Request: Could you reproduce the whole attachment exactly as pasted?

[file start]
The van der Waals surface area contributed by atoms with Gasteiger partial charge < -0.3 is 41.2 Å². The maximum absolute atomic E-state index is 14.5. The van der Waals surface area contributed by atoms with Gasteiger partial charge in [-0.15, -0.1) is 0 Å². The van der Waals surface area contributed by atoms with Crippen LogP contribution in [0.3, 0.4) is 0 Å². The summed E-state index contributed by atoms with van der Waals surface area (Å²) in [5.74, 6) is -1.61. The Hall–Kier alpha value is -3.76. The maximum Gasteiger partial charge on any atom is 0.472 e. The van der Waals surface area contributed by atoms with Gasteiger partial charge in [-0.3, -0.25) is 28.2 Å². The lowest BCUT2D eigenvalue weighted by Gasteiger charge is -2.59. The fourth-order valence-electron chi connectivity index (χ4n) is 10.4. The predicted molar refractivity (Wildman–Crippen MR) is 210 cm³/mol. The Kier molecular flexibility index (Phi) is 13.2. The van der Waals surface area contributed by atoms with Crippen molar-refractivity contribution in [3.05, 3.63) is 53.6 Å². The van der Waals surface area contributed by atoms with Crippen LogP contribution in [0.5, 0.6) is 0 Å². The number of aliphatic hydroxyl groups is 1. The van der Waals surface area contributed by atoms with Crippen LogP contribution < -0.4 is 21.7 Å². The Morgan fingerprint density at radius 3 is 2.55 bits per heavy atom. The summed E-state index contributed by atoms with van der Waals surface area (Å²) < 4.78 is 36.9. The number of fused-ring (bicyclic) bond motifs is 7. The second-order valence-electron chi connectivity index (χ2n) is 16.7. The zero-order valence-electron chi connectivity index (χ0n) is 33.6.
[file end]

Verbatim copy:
The van der Waals surface area contributed by atoms with Gasteiger partial charge < -0.3 is 41.2 Å². The maximum absolute atomic E-state index is 14.5. The van der Waals surface area contributed by atoms with Gasteiger partial charge in [-0.15, -0.1) is 0 Å². The van der Waals surface area contributed by atoms with Crippen LogP contribution in [0.3, 0.4) is 0 Å². The summed E-state index contributed by atoms with van der Waals surface area (Å²) in [5.74, 6) is -1.61. The Hall–Kier alpha value is -3.76. The maximum Gasteiger partial charge on any atom is 0.472 e. The van der Waals surface area contributed by atoms with Gasteiger partial charge in [-0.3, -0.25) is 28.2 Å². The lowest BCUT2D eigenvalue weighted by Gasteiger charge is -2.59. The fourth-order valence-electron chi connectivity index (χ4n) is 10.4. The predicted molar refractivity (Wildman–Crippen MR) is 210 cm³/mol. The Kier molecular flexibility index (Phi) is 13.2. The van der Waals surface area contributed by atoms with Crippen molar-refractivity contribution in [3.05, 3.63) is 53.6 Å². The van der Waals surface area contributed by atoms with Crippen LogP contribution in [0.5, 0.6) is 0 Å². The number of aliphatic hydroxyl groups is 1. The van der Waals surface area contributed by atoms with Crippen LogP contribution < -0.4 is 21.7 Å². The Morgan fingerprint density at radius 3 is 2.55 bits per heavy atom. The summed E-state index contributed by atoms with van der Waals surface area (Å²) < 4.78 is 36.9. The number of fused-ring (bicyclic) bond motifs is 7. The second-order valence-electron chi connectivity index (χ2n) is 16.7. The zero-order valence-electron chi connectivity index (χ0n) is 33.6.